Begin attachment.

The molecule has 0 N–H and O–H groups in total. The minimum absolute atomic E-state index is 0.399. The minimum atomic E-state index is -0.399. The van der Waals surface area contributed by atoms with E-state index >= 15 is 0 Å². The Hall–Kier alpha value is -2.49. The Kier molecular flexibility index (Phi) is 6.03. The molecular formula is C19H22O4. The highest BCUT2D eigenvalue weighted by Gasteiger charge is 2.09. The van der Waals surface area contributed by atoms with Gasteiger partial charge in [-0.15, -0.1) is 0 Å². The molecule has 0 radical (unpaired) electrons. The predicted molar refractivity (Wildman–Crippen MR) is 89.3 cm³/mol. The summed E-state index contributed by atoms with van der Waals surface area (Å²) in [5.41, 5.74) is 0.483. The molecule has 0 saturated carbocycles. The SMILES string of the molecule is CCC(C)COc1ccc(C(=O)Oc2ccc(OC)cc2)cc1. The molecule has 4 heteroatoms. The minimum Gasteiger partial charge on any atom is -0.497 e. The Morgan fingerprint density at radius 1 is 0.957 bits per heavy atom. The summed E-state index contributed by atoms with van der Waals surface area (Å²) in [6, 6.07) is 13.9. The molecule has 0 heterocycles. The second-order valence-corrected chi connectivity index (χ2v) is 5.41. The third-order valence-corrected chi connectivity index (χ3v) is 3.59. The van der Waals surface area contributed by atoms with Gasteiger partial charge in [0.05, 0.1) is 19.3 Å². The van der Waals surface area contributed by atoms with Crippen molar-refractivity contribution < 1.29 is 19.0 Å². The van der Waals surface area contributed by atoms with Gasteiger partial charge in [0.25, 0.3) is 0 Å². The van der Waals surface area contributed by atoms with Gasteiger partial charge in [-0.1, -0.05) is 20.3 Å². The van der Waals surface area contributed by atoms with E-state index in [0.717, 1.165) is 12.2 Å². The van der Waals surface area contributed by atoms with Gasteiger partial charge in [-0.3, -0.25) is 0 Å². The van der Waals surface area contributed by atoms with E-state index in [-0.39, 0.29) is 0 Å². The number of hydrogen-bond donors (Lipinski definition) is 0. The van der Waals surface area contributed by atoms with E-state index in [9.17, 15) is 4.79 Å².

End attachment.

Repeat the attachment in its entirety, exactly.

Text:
The molecule has 0 N–H and O–H groups in total. The minimum absolute atomic E-state index is 0.399. The minimum atomic E-state index is -0.399. The van der Waals surface area contributed by atoms with E-state index >= 15 is 0 Å². The Hall–Kier alpha value is -2.49. The Kier molecular flexibility index (Phi) is 6.03. The molecular formula is C19H22O4. The highest BCUT2D eigenvalue weighted by Gasteiger charge is 2.09. The van der Waals surface area contributed by atoms with Gasteiger partial charge in [-0.15, -0.1) is 0 Å². The molecule has 0 radical (unpaired) electrons. The predicted molar refractivity (Wildman–Crippen MR) is 89.3 cm³/mol. The summed E-state index contributed by atoms with van der Waals surface area (Å²) in [5.41, 5.74) is 0.483. The molecule has 0 saturated carbocycles. The SMILES string of the molecule is CCC(C)COc1ccc(C(=O)Oc2ccc(OC)cc2)cc1. The molecule has 4 heteroatoms. The minimum Gasteiger partial charge on any atom is -0.497 e. The Morgan fingerprint density at radius 1 is 0.957 bits per heavy atom. The summed E-state index contributed by atoms with van der Waals surface area (Å²) in [6, 6.07) is 13.9. The molecule has 0 heterocycles. The second-order valence-corrected chi connectivity index (χ2v) is 5.41. The third-order valence-corrected chi connectivity index (χ3v) is 3.59. The van der Waals surface area contributed by atoms with Gasteiger partial charge in [0.05, 0.1) is 19.3 Å². The van der Waals surface area contributed by atoms with Crippen molar-refractivity contribution < 1.29 is 19.0 Å². The van der Waals surface area contributed by atoms with Gasteiger partial charge in [0.25, 0.3) is 0 Å². The van der Waals surface area contributed by atoms with Gasteiger partial charge in [-0.1, -0.05) is 20.3 Å². The van der Waals surface area contributed by atoms with E-state index in [0.717, 1.165) is 12.2 Å². The van der Waals surface area contributed by atoms with Gasteiger partial charge in [-0.3, -0.25) is 0 Å². The van der Waals surface area contributed by atoms with E-state index in [-0.39, 0.29) is 0 Å². The number of hydrogen-bond donors (Lipinski definition) is 0. The van der Waals surface area contributed by atoms with E-state index in [9.17, 15) is 4.79 Å².